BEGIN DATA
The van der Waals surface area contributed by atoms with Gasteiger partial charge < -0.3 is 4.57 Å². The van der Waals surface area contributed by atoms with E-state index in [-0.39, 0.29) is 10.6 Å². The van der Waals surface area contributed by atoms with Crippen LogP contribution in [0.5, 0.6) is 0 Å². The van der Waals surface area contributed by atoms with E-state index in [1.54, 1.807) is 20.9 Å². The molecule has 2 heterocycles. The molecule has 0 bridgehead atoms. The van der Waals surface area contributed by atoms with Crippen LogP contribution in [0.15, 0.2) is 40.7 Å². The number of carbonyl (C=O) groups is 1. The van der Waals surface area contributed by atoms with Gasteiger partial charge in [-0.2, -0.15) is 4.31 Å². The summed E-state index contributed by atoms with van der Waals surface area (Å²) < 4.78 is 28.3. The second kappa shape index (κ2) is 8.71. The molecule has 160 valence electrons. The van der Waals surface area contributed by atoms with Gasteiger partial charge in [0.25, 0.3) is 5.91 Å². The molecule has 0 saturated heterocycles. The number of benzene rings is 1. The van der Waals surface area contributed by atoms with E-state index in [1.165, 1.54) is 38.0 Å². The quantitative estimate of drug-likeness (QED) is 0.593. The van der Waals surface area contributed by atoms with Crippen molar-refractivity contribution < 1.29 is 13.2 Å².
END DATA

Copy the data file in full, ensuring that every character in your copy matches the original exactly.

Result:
The van der Waals surface area contributed by atoms with Gasteiger partial charge < -0.3 is 4.57 Å². The van der Waals surface area contributed by atoms with E-state index in [-0.39, 0.29) is 10.6 Å². The van der Waals surface area contributed by atoms with Crippen LogP contribution in [0.5, 0.6) is 0 Å². The van der Waals surface area contributed by atoms with E-state index in [1.54, 1.807) is 20.9 Å². The molecule has 2 heterocycles. The molecule has 0 bridgehead atoms. The van der Waals surface area contributed by atoms with Crippen LogP contribution in [0.15, 0.2) is 40.7 Å². The number of carbonyl (C=O) groups is 1. The van der Waals surface area contributed by atoms with Gasteiger partial charge in [-0.2, -0.15) is 4.31 Å². The summed E-state index contributed by atoms with van der Waals surface area (Å²) < 4.78 is 28.3. The second kappa shape index (κ2) is 8.71. The molecule has 160 valence electrons. The van der Waals surface area contributed by atoms with Gasteiger partial charge in [0.25, 0.3) is 5.91 Å². The molecule has 0 saturated heterocycles. The number of benzene rings is 1. The van der Waals surface area contributed by atoms with E-state index in [1.165, 1.54) is 38.0 Å². The quantitative estimate of drug-likeness (QED) is 0.593. The van der Waals surface area contributed by atoms with Crippen molar-refractivity contribution < 1.29 is 13.2 Å².